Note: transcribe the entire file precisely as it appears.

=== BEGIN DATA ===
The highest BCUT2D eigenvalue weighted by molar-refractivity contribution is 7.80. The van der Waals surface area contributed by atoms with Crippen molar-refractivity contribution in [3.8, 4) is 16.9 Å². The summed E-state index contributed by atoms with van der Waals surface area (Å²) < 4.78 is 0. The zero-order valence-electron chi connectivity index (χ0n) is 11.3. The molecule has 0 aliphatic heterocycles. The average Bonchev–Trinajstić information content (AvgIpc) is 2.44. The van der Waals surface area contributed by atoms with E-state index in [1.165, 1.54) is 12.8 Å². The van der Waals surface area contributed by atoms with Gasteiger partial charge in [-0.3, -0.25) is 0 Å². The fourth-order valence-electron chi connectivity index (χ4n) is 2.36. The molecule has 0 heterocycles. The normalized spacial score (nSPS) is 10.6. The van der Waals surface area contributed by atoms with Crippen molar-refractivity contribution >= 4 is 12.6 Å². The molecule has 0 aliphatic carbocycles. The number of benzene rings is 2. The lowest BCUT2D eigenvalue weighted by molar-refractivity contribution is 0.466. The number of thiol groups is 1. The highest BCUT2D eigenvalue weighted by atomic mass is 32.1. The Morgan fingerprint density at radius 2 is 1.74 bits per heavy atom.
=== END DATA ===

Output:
The highest BCUT2D eigenvalue weighted by molar-refractivity contribution is 7.80. The van der Waals surface area contributed by atoms with Crippen molar-refractivity contribution in [3.8, 4) is 16.9 Å². The summed E-state index contributed by atoms with van der Waals surface area (Å²) < 4.78 is 0. The zero-order valence-electron chi connectivity index (χ0n) is 11.3. The molecule has 0 aliphatic heterocycles. The average Bonchev–Trinajstić information content (AvgIpc) is 2.44. The van der Waals surface area contributed by atoms with E-state index in [1.165, 1.54) is 12.8 Å². The van der Waals surface area contributed by atoms with Gasteiger partial charge in [-0.3, -0.25) is 0 Å². The fourth-order valence-electron chi connectivity index (χ4n) is 2.36. The molecule has 0 heterocycles. The normalized spacial score (nSPS) is 10.6. The van der Waals surface area contributed by atoms with Crippen molar-refractivity contribution >= 4 is 12.6 Å². The molecule has 0 aliphatic carbocycles. The number of benzene rings is 2. The lowest BCUT2D eigenvalue weighted by molar-refractivity contribution is 0.466. The number of thiol groups is 1. The highest BCUT2D eigenvalue weighted by atomic mass is 32.1. The Morgan fingerprint density at radius 2 is 1.74 bits per heavy atom.